SOMETIMES you meet people who affect you strongly, for one reason or another.
Weeks ago I wrote about a friend of a friend, Emma, who has anorexia. She and two others have formed The Only Way is Up Foundation, with the aim of supporting young women and men with eating disorders.
Emma told me how she controlled her eating until she weighed less than three stones. Imagine that – less than three stones. I look at my nephew, who is three, and think he can't be far off a similar weight. I can pick him up and throw him around. Emma was 20, she was a woman.
She starved herself, refusing to acknowledge there was a problem, until one day she collapsed in the street and, as the traffic loomed towards her, scrambled to get up and failed. Her father scooped her up and at that point she said to him: "I don't think I'm very well."
To get herself healthy again has been a struggle, hard fought. She said to me, of the time during recovery: "All I saw was this monster. I was frightened of people seeing me. I was this carcass, this body. It was the most disgusting feeling."
Emma and the foundation have featured in several national papers, a clutch of magazines and she has been on television. It is no secret the media are keen on an eating disorder story – they are easy to illustrate, have a neat story arc (tragic death or amazing recovery) and involve an element of celebrity-bating ("skinny celebs"). But the reality is not so neat. Despite reaching a healthy weight Emma had missed her education, her friends had drifted away and her confidence was annihilated. To cope, she entered beauty pageants.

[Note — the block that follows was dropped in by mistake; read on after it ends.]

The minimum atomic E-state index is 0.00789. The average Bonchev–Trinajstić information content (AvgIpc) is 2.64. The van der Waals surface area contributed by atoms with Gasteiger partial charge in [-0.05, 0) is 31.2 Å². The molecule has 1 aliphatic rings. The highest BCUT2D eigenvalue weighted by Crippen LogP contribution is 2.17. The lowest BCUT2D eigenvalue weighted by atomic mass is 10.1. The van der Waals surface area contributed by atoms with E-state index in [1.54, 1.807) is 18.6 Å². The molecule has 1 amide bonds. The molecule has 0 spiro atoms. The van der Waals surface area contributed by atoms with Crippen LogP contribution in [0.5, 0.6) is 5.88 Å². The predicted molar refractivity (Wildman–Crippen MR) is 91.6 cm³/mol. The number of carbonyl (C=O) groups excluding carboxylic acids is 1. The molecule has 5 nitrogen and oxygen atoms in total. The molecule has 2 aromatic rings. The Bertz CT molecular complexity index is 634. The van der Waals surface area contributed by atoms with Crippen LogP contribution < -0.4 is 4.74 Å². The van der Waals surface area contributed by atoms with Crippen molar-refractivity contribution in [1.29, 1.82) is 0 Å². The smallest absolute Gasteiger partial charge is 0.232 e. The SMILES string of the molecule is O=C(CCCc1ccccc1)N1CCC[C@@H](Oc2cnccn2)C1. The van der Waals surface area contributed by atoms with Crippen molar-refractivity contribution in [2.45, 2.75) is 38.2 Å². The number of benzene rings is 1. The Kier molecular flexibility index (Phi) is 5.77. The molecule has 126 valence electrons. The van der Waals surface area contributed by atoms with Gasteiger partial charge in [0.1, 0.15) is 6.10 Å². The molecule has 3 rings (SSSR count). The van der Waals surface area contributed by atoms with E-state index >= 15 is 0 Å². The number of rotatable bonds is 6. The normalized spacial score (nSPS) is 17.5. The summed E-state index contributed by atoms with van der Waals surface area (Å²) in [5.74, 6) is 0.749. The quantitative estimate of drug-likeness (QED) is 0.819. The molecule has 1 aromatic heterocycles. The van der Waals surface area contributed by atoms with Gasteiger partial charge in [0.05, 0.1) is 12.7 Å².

"I walked taller and held my head more proudly," she said. "I'll never look in the mirror and love myself but I do look in the mirror and think I'm glad to be here."
I have always scorned beauty pageants as anti-intellectual, brazenly equating a woman's worth with her appearance. Yet here is Emma using the approval gained from such events to steer towards recovery.
Therein lies the essential difficulty with young men and women, eating disorders and the impossibly tricky business of rehabilitation. It is reported that ever younger children are being treated for eating disorders, young men and women are feeling ever more pressure to be thin and attractive. Emma hopes to start going into schools to give talks and attempt to head this off at the pass, sharing that disordered eating is a means of controlling perceived disorder, of expressing and dealing with unhappiness.
Where one person might view the contestants in a beauty pageant as conforming to an unhealthy stereotype, others see them as an impossible ideal and one, at least, uses the construct to bolster her own self-worth.
Emma's experience is horrific yet heartening: a doctor once described her as "the best anorexic" he had met, yet she survived. Speaking to her was eye-opening for the simple fact she illustrates how complicated and multi-faceted are the causes of eating disorders and how varied the solutions. And a benefit too, to be reminded not to judge too harshly or quickly: one woman's sexism is another woman's lifesaver.
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